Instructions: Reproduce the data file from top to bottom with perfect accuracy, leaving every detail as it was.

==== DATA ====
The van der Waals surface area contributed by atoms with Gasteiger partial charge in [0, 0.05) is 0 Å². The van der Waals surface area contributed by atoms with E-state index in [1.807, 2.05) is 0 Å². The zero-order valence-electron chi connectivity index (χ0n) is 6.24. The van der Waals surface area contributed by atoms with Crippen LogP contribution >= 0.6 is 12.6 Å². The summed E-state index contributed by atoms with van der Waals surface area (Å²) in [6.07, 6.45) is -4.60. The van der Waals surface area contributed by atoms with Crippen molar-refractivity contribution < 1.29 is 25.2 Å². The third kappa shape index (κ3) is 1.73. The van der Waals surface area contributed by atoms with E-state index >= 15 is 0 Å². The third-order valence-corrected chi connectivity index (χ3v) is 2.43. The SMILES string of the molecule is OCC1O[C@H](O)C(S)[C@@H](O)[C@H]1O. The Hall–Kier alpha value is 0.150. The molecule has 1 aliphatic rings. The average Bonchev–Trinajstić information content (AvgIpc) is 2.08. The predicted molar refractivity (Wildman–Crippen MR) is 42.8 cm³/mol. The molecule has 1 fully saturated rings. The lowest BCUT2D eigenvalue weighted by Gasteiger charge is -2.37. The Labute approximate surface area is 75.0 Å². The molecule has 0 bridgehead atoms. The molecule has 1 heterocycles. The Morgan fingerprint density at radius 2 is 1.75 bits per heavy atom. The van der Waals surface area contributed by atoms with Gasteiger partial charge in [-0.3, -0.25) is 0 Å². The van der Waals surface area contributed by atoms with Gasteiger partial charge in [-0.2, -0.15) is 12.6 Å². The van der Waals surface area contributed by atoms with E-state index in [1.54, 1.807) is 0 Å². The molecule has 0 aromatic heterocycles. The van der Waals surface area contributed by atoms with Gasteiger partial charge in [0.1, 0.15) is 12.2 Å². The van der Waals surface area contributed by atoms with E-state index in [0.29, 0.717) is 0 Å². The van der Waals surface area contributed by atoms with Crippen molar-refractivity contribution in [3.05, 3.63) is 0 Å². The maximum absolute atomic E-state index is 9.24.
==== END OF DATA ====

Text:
The van der Waals surface area contributed by atoms with Gasteiger partial charge in [0, 0.05) is 0 Å². The van der Waals surface area contributed by atoms with E-state index in [1.807, 2.05) is 0 Å². The zero-order valence-electron chi connectivity index (χ0n) is 6.24. The van der Waals surface area contributed by atoms with Crippen LogP contribution >= 0.6 is 12.6 Å². The summed E-state index contributed by atoms with van der Waals surface area (Å²) in [6.07, 6.45) is -4.60. The van der Waals surface area contributed by atoms with Crippen molar-refractivity contribution < 1.29 is 25.2 Å². The third kappa shape index (κ3) is 1.73. The van der Waals surface area contributed by atoms with E-state index >= 15 is 0 Å². The third-order valence-corrected chi connectivity index (χ3v) is 2.43. The SMILES string of the molecule is OCC1O[C@H](O)C(S)[C@@H](O)[C@H]1O. The Hall–Kier alpha value is 0.150. The molecule has 1 aliphatic rings. The average Bonchev–Trinajstić information content (AvgIpc) is 2.08. The predicted molar refractivity (Wildman–Crippen MR) is 42.8 cm³/mol. The molecule has 1 fully saturated rings. The lowest BCUT2D eigenvalue weighted by Gasteiger charge is -2.37. The Labute approximate surface area is 75.0 Å². The molecule has 0 bridgehead atoms. The molecule has 1 heterocycles. The Morgan fingerprint density at radius 2 is 1.75 bits per heavy atom. The van der Waals surface area contributed by atoms with Gasteiger partial charge in [-0.3, -0.25) is 0 Å². The van der Waals surface area contributed by atoms with Gasteiger partial charge in [-0.2, -0.15) is 12.6 Å². The van der Waals surface area contributed by atoms with E-state index in [1.54, 1.807) is 0 Å². The molecule has 0 aromatic heterocycles. The van der Waals surface area contributed by atoms with Gasteiger partial charge in [0.1, 0.15) is 12.2 Å². The van der Waals surface area contributed by atoms with E-state index in [0.29, 0.717) is 0 Å². The van der Waals surface area contributed by atoms with Crippen molar-refractivity contribution in [3.05, 3.63) is 0 Å². The maximum absolute atomic E-state index is 9.24.